Let me relate closely linked but contrasting tales from the Labor and Coalition camps. Suddenly new figures showed that a centrepiece of the Liberal 2013 election campaign – to double the rate of small business creation in Australia – looks very achievable. On the government side, during the week, a friend of mine was yarning to a senior federal government minister who simply couldn’t understand why the government was unpopular and thought the unpopularity stemmed from bad and biased media and not policies.
Most Australians can list sins by the Gillard government, which have contributed to the bad polling. But none is more important than the government’s deliberate decimation of significant sectors of the small business community.
The latest figures from the Australian Bureau of Statistics show that the number of independent contractors fell by a stunning 130,000, or almost 12 per cent, from 1.1 million to 980,000 in the last two years. The Coalition shadow small business minister Bruce Billson will have that recovered in no time and the Coalition can also see where there is enormous scope for cost reduction.
According to calculations made by the Institute of Public Affairs, while independent contractors have declined, since the global financial crisis public sector industries have lifted their employment by 406,000 as part of a long-term trend to employ more and more Australians in the government sector.
A key to recovering those 130,000 jobs lost in independent contracting and creating many hundreds of thousands of new jobs in the small business sector will be having continuity in cabinet of the small business minister. The government has had five small business ministers in 15 months and so no one stood up to the carnage.
How did the government decimate the independent contractor movement? This morning Independent Contractors Association chief Ken Phillips isolates the fact that the government put a severe clamp on the ability to register an Australian Business Number (Paralysed in a tax office trap, April 24). Just imagine what this has done to creativity and job creation in the private sector in Australia. There were also direct attacks on independent contracting, trying to force contractors into some form of employment. And so in the government sector they made it very hard for independent contractors to get work. In the commercial building sector the tax man decided to rough up independent contractors at the request of the union movement. They completely ignored the housing industry, where there are large amounts of cash-based work taking place. Safety attacks were made in the road transport area. The tax commissioner was merciless on the entire small business community including independent contractors (Call off the small business attack dogs, April 19)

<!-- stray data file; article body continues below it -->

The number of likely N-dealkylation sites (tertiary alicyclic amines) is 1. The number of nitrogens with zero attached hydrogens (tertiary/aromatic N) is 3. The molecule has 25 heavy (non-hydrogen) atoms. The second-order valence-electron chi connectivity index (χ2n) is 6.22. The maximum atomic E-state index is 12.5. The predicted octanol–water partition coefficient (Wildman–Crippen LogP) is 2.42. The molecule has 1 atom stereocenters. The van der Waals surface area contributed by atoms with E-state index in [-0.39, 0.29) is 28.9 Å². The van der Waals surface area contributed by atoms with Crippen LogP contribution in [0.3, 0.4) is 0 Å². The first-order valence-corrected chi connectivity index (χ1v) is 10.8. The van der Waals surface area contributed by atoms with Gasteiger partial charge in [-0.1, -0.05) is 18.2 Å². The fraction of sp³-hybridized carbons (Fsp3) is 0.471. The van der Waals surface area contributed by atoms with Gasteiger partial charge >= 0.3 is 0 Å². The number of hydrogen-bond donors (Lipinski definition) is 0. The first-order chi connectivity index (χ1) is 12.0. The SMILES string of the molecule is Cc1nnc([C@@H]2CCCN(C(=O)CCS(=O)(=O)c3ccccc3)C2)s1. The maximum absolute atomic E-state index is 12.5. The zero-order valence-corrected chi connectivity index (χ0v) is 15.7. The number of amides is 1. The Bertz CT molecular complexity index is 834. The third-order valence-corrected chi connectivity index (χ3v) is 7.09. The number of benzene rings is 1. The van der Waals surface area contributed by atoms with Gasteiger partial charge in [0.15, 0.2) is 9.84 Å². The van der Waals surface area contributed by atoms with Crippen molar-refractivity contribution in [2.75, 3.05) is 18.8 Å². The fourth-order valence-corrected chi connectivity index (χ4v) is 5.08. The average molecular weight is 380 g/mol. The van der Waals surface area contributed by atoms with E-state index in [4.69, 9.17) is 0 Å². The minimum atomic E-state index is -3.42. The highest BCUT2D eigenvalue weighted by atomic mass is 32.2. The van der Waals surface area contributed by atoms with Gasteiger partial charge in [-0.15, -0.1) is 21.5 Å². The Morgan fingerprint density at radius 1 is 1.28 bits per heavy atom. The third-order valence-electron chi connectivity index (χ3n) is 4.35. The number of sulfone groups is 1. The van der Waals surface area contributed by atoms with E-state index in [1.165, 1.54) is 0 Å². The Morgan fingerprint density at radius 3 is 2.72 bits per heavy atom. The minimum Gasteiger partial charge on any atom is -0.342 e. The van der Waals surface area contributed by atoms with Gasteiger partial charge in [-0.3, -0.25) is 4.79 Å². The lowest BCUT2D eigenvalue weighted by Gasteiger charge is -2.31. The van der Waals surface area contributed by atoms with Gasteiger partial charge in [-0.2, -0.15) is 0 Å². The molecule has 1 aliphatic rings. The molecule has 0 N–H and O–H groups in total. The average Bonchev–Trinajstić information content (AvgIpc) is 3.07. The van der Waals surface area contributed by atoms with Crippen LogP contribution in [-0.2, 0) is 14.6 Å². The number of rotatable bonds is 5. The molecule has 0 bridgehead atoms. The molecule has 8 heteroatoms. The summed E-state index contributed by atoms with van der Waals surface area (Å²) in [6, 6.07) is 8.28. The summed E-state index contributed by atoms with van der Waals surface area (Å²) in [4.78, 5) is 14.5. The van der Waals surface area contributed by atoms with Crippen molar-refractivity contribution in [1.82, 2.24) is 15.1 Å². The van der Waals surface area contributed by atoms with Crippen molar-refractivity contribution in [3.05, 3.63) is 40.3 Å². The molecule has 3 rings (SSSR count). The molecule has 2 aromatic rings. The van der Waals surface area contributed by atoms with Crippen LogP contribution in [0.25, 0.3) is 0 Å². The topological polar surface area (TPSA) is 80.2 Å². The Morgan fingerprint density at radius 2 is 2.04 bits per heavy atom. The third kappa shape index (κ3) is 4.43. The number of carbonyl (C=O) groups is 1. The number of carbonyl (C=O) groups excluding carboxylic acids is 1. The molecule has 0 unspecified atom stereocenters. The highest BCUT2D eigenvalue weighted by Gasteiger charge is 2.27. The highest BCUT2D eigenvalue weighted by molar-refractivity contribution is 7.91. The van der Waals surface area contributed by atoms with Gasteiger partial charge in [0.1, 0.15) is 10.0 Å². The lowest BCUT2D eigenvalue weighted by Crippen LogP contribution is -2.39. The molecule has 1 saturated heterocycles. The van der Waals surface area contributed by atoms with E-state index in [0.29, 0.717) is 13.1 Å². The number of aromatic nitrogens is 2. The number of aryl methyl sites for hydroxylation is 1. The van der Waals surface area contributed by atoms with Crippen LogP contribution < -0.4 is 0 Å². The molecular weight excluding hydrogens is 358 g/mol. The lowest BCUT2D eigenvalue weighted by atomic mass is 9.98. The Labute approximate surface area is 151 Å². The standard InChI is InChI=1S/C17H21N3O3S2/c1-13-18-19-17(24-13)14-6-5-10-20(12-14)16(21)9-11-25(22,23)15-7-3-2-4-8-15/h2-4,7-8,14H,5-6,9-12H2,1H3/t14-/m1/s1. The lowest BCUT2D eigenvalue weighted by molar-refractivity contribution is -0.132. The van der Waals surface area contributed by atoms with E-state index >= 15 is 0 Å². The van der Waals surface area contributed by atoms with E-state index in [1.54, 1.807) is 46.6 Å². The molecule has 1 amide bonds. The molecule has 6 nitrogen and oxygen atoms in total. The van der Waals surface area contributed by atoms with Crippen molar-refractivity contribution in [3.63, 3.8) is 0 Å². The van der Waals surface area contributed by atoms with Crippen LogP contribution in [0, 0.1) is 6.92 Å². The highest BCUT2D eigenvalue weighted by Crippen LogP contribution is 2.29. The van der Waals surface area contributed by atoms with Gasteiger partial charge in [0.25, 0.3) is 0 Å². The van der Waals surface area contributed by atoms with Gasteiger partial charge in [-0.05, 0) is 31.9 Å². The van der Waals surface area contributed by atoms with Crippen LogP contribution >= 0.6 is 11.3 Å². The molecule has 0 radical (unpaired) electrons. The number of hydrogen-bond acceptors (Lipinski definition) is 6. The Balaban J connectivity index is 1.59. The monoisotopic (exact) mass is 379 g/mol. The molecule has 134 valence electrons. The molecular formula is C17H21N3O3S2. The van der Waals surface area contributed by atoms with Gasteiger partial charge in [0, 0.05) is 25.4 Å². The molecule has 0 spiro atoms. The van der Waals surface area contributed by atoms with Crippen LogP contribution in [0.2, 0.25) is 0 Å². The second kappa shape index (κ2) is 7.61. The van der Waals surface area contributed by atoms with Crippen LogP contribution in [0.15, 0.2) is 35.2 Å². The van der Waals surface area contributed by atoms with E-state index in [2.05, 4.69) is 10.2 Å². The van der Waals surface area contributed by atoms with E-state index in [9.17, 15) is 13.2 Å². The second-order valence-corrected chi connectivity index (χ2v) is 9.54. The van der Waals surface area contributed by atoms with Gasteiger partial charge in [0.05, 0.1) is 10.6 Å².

There are many reasons why Australia’s productivity has slipped back but one is the fact that we have deliberately attacked one of the most productive methods of work creation – independent contracting – and we have replaced it with one of the least productive – government employment. The community knows when something is wrong yet this independent contractor attack has taken place without any media publicity. It is just sheer brutal government action to achieve an objective. But there will be a price and that will show up in the September election. And it has nothing to do with the media.